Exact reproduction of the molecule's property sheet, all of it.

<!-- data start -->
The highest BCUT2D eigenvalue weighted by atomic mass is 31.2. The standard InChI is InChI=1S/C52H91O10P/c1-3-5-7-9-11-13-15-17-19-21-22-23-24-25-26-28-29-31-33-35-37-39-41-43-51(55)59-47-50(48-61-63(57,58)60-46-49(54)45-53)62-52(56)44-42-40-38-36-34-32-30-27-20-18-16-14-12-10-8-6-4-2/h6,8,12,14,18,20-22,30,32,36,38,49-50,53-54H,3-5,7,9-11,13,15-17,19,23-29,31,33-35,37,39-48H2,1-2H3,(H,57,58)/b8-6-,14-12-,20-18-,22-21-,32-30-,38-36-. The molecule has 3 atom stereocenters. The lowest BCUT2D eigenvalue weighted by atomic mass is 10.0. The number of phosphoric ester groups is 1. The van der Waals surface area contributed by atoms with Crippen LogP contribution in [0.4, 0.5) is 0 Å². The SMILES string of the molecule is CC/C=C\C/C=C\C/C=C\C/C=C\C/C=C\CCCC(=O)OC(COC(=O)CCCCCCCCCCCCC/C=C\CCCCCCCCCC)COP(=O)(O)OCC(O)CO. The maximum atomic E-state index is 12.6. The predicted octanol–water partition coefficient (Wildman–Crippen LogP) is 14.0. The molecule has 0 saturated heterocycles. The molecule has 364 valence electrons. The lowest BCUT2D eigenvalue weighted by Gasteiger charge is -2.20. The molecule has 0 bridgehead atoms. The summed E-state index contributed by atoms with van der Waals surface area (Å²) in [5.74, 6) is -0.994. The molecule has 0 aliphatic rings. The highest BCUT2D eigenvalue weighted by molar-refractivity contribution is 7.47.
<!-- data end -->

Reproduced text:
The highest BCUT2D eigenvalue weighted by atomic mass is 31.2. The standard InChI is InChI=1S/C52H91O10P/c1-3-5-7-9-11-13-15-17-19-21-22-23-24-25-26-28-29-31-33-35-37-39-41-43-51(55)59-47-50(48-61-63(57,58)60-46-49(54)45-53)62-52(56)44-42-40-38-36-34-32-30-27-20-18-16-14-12-10-8-6-4-2/h6,8,12,14,18,20-22,30,32,36,38,49-50,53-54H,3-5,7,9-11,13,15-17,19,23-29,31,33-35,37,39-48H2,1-2H3,(H,57,58)/b8-6-,14-12-,20-18-,22-21-,32-30-,38-36-. The molecule has 3 atom stereocenters. The lowest BCUT2D eigenvalue weighted by atomic mass is 10.0. The number of phosphoric ester groups is 1. The van der Waals surface area contributed by atoms with Crippen LogP contribution in [0.4, 0.5) is 0 Å². The SMILES string of the molecule is CC/C=C\C/C=C\C/C=C\C/C=C\C/C=C\CCCC(=O)OC(COC(=O)CCCCCCCCCCCCC/C=C\CCCCCCCCCC)COP(=O)(O)OCC(O)CO. The maximum atomic E-state index is 12.6. The predicted octanol–water partition coefficient (Wildman–Crippen LogP) is 14.0. The molecule has 0 saturated heterocycles. The molecule has 364 valence electrons. The lowest BCUT2D eigenvalue weighted by Gasteiger charge is -2.20. The molecule has 0 bridgehead atoms. The summed E-state index contributed by atoms with van der Waals surface area (Å²) in [5.74, 6) is -0.994. The molecule has 0 aliphatic rings. The highest BCUT2D eigenvalue weighted by molar-refractivity contribution is 7.47.